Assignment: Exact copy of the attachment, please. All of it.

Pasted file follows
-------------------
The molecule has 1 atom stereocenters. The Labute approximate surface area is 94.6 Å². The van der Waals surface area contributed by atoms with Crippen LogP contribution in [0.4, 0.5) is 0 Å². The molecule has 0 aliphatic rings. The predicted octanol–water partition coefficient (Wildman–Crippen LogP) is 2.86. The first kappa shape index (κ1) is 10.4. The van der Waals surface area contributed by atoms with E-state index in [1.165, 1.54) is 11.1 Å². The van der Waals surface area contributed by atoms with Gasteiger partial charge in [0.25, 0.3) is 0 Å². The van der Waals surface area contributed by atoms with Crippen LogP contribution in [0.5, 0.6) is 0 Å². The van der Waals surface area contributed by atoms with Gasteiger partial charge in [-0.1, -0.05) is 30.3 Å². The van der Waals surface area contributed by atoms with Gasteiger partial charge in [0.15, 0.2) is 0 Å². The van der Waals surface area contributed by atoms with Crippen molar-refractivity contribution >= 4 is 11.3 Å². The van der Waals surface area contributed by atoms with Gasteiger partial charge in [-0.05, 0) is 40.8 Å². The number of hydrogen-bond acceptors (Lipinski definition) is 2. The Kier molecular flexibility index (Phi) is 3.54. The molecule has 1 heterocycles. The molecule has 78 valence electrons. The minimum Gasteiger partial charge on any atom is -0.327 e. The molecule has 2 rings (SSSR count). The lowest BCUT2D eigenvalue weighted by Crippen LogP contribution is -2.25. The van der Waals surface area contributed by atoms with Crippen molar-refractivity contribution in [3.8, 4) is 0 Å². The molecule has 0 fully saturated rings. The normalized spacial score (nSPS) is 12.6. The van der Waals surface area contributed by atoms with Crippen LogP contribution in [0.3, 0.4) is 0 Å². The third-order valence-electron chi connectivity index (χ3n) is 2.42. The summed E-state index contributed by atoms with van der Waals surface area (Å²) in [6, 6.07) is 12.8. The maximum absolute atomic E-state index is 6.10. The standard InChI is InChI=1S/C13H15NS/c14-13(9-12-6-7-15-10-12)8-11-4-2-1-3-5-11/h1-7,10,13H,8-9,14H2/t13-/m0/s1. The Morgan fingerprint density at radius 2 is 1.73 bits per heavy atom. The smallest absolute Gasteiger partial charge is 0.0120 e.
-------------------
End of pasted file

The molecule has 1 atom stereocenters. The Labute approximate surface area is 94.6 Å². The van der Waals surface area contributed by atoms with Crippen LogP contribution in [0.4, 0.5) is 0 Å². The molecule has 0 aliphatic rings. The predicted octanol–water partition coefficient (Wildman–Crippen LogP) is 2.86. The first kappa shape index (κ1) is 10.4. The van der Waals surface area contributed by atoms with E-state index in [1.165, 1.54) is 11.1 Å². The van der Waals surface area contributed by atoms with Gasteiger partial charge in [0.25, 0.3) is 0 Å². The van der Waals surface area contributed by atoms with Crippen LogP contribution in [0.5, 0.6) is 0 Å². The van der Waals surface area contributed by atoms with Gasteiger partial charge in [-0.1, -0.05) is 30.3 Å². The van der Waals surface area contributed by atoms with Gasteiger partial charge in [0.15, 0.2) is 0 Å². The van der Waals surface area contributed by atoms with Crippen molar-refractivity contribution >= 4 is 11.3 Å². The van der Waals surface area contributed by atoms with Gasteiger partial charge in [-0.05, 0) is 40.8 Å². The number of hydrogen-bond acceptors (Lipinski definition) is 2. The Kier molecular flexibility index (Phi) is 3.54. The molecule has 1 heterocycles. The molecule has 78 valence electrons. The minimum Gasteiger partial charge on any atom is -0.327 e. The molecule has 2 rings (SSSR count). The lowest BCUT2D eigenvalue weighted by Crippen LogP contribution is -2.25. The van der Waals surface area contributed by atoms with Crippen molar-refractivity contribution in [3.8, 4) is 0 Å². The molecule has 0 fully saturated rings. The normalized spacial score (nSPS) is 12.6. The van der Waals surface area contributed by atoms with Crippen LogP contribution in [0.3, 0.4) is 0 Å². The third-order valence-electron chi connectivity index (χ3n) is 2.42. The summed E-state index contributed by atoms with van der Waals surface area (Å²) in [6, 6.07) is 12.8. The maximum absolute atomic E-state index is 6.10. The standard InChI is InChI=1S/C13H15NS/c14-13(9-12-6-7-15-10-12)8-11-4-2-1-3-5-11/h1-7,10,13H,8-9,14H2/t13-/m0/s1. The Morgan fingerprint density at radius 2 is 1.73 bits per heavy atom. The smallest absolute Gasteiger partial charge is 0.0120 e.